Things to consider when regularly weighing yourself

Whether it be weight gain or weight loss the scales have arguably been the most common measure of checking progress.

When it comes to fat/weight loss it’s not as simple as jumping on the scales to check progress as this can often give misleading results. Let’s look at a few factors that can affect our daily weight on the scales.

Water levels

For humans to survive and function water is an essential factor.

Body water comprises approximately 45-75% of an individual’s bodyweight (Ref1,2)

Muscle mass is 70-75% water (Ref1,3)

Water in fat tissue can vary between 10-40% (Ref1,3)

Our water levels are affected by diet, daily activity level, age and the environment we live and work in. (Ref1)

Things to consider:

The long and short when water loss exceeds water intake this promotes renal water retention.

Mild dehydration (1-2% of water loss) equates to about 1.5-3lbs of bodyweight loss for a 150lb person. (Ref1)

Bowel Movements

Going to the loo can cause some fluctuations with your scale weight. According to research you can create 125 to nearly 170 grams of stool daily, which is less than half a pound. (Ref 4)

Salt levels

Foods high in salt can cause water to retain in our bodies. The levels vary depending on the individual. (Ref 4) The NHS recommends adults eat no more than 6g of salt per day 2.4g of sodium (1 tea spoon). (Ref 5)

Menstrual Cycle

When speaking to female clients most have fed back that they do suffer with bloating during the menstrual period.

Studies showed that fluid retention was at the highest on the 1st day, the lowest during the mid phase and then an increase over the next days of ovulation. (Ref 4,6)

Alcohol intake

Ever felt lean the morning after a night out boozing? As a result of a night out fuelled by alcohol we wake up dehydrated the next morning meaning less weight on the scales.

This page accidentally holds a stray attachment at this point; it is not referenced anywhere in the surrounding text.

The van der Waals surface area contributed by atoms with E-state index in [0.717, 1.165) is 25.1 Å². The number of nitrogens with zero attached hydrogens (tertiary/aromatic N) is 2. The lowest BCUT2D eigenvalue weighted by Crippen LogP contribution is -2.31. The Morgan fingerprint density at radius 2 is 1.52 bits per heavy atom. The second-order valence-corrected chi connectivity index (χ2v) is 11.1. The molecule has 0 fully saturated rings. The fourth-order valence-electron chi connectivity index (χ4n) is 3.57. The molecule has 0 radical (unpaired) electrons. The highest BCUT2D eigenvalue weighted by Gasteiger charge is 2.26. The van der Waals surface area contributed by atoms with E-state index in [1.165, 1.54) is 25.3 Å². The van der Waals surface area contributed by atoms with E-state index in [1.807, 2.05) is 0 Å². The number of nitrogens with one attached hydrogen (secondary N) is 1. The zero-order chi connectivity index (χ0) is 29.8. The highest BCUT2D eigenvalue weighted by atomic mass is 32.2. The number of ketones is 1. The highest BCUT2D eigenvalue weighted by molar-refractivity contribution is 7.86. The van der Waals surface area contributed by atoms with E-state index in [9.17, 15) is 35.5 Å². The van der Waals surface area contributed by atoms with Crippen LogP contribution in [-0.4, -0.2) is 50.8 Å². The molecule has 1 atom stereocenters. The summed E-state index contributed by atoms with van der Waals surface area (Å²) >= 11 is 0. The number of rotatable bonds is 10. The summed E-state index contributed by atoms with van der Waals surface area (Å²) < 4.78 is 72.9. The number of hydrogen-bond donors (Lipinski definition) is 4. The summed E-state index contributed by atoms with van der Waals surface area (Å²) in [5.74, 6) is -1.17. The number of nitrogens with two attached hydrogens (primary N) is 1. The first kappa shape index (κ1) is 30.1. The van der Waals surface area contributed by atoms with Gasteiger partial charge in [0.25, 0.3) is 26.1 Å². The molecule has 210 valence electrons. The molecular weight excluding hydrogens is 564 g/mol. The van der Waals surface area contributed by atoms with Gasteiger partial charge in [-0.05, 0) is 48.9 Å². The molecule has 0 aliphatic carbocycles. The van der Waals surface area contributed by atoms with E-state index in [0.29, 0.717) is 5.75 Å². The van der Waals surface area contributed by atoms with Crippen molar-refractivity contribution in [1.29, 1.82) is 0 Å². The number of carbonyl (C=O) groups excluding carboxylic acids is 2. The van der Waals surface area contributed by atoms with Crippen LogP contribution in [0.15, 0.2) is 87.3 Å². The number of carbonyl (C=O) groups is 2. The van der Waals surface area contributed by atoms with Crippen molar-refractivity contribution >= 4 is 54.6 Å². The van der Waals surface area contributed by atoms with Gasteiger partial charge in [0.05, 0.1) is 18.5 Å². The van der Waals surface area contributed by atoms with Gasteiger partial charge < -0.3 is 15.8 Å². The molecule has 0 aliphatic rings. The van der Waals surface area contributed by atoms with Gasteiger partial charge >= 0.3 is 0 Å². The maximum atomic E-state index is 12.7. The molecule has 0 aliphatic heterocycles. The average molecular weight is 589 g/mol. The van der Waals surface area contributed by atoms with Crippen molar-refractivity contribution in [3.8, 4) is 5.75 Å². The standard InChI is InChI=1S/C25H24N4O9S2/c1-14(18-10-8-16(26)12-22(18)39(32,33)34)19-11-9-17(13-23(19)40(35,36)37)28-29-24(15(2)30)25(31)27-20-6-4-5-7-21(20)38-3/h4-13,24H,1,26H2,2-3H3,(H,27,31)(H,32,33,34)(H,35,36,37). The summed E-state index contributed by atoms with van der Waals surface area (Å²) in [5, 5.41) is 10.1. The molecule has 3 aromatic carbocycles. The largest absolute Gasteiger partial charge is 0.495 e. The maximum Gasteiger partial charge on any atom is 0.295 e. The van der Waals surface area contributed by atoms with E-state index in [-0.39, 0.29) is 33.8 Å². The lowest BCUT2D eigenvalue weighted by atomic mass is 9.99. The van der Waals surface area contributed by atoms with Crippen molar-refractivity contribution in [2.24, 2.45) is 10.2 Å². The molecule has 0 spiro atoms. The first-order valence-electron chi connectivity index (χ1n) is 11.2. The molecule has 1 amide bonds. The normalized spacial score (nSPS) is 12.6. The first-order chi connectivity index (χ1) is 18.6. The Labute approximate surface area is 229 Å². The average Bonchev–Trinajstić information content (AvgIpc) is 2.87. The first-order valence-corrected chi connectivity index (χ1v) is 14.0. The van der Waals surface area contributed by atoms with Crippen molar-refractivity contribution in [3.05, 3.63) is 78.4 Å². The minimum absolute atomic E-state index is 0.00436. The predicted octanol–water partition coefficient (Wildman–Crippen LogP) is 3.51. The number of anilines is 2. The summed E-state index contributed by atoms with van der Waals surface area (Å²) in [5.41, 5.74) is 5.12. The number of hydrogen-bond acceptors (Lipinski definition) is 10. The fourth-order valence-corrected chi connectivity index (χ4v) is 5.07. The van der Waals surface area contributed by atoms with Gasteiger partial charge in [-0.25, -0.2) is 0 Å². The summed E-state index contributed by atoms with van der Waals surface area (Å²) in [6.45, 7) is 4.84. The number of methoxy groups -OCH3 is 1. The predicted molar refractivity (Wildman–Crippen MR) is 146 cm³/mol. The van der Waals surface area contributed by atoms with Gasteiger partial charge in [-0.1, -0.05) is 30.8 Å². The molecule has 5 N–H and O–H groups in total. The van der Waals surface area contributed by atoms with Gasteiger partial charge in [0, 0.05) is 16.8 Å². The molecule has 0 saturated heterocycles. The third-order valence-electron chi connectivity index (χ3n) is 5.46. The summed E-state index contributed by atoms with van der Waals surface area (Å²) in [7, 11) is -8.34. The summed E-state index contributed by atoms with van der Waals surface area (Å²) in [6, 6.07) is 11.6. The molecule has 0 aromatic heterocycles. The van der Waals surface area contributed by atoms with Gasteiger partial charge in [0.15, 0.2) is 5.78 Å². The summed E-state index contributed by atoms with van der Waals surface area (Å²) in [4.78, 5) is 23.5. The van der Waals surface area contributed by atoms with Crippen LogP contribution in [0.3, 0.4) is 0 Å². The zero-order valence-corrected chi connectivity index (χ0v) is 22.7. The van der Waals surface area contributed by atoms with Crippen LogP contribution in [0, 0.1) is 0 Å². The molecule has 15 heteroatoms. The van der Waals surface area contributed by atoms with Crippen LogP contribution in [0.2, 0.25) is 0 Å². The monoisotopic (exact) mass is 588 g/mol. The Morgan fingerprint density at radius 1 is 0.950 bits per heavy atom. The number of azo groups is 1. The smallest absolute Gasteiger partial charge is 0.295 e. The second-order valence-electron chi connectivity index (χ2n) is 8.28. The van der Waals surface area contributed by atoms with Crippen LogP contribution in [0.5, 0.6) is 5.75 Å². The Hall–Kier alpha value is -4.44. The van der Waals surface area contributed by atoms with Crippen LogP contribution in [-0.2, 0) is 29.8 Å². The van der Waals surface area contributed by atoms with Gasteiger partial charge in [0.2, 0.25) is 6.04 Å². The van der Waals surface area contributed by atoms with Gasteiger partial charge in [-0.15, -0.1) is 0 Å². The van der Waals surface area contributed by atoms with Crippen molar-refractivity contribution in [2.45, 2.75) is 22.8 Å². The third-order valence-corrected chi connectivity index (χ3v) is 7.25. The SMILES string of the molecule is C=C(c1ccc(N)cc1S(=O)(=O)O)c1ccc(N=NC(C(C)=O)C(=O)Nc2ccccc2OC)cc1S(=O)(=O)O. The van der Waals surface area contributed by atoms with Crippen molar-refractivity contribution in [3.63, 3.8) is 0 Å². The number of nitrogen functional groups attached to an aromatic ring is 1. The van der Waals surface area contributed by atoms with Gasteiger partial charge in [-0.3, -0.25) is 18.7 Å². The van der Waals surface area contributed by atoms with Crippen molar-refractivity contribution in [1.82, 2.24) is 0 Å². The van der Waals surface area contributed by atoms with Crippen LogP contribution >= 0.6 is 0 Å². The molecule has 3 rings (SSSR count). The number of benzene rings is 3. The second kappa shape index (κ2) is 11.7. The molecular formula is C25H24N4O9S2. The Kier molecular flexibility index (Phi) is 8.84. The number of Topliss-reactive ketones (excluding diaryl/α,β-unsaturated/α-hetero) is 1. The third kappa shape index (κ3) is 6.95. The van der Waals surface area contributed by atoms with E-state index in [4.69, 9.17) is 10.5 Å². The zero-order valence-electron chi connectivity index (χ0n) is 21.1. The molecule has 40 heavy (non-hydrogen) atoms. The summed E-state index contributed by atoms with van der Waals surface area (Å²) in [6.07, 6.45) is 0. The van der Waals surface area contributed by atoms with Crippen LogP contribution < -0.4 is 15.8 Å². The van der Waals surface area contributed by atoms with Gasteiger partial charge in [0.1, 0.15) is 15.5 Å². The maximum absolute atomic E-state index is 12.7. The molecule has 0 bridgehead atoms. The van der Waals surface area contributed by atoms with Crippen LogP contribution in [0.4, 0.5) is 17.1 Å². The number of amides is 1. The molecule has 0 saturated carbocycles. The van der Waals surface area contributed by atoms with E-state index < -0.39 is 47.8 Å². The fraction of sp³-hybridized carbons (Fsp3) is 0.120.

Alcohol is a diuretic so it can make us go to the loo more often. (within 20 minutes of consumption leading to fluid losses and potential imbalance). (Ref 4)

On the other side if you smash back some kebab and chips at the end of the night this can increase salt content and guess what….Water retention leading to weight gain on the scales.

Muscle Mass

A kilogram or Muscle weighs the same amount as a kilogram of fat, it just takes up less room in our bodies. If you consistently been weight training and eating well your fat mass may have reduced and lean muscle mass increased therefore little or no effect on the scales weight.

Having your body fat levels tested as well as taking measurements and pictures are good measures to check for muscle growth.

As a side note:

The body generally prefers to build lean mass when in a positive energy balance of calories as it has all of the necessary calories and macronutrients to do so.

However in situations such as, overweight individuals with little exercise experience, these people can achieve muscle growth in a calorie deficit with a supported appropriate levels of protein. (Ref 7)

As you can see a lot of these reasons relate to water levels and there are more that we could go through. My point is not to rely solely on the scales as a measure of progress.

I read and liked that there is no such thing as normal weight (Ref 4). However if you see consistent drops or increases weight then this is a clear sign that your body mass is changing.


  1. The Hydration Equation: Update on Water Balance and Cognitive Performance Shaun K Riebl, MS, RD, PhD Student and Brenda M. Davy, PhD, RD, FACSM, Associate Professor

  2. Jequier E, Constant F. Water as an essential nutrient: the physiological basis of hydration. Eur J Clin Nutr. 2010 Feb;64(2):115–123. [PubMed]

  3. Institute of Medicine of the National Academies. Water. Dietary Reference Intakes for Water, Sodium, Chloride, Potassium and Sulfate. Washington, D.C: National Academy Press; 2005. pp. 73–185.

  4. How Much Weight Fluctuation Is Normal from Day to Day? Find out how bowel movements, food, and menstruation affect your weight By Malia Frey


  6. Fluid Retention over the Menstrual Cycle: 1-Year Data from the Prospective Ovulation Cohort Colin P. White, 1 Christine L. Hitchcock, 2 Yvette M. Vigna, 2 and Jerilynn C. Prior 2

  7. Building Muscle in a Caloric Deficit: Is It Possible? Martijn Bussen

Leave a Reply

Your email address will not be published. Required fields are marked *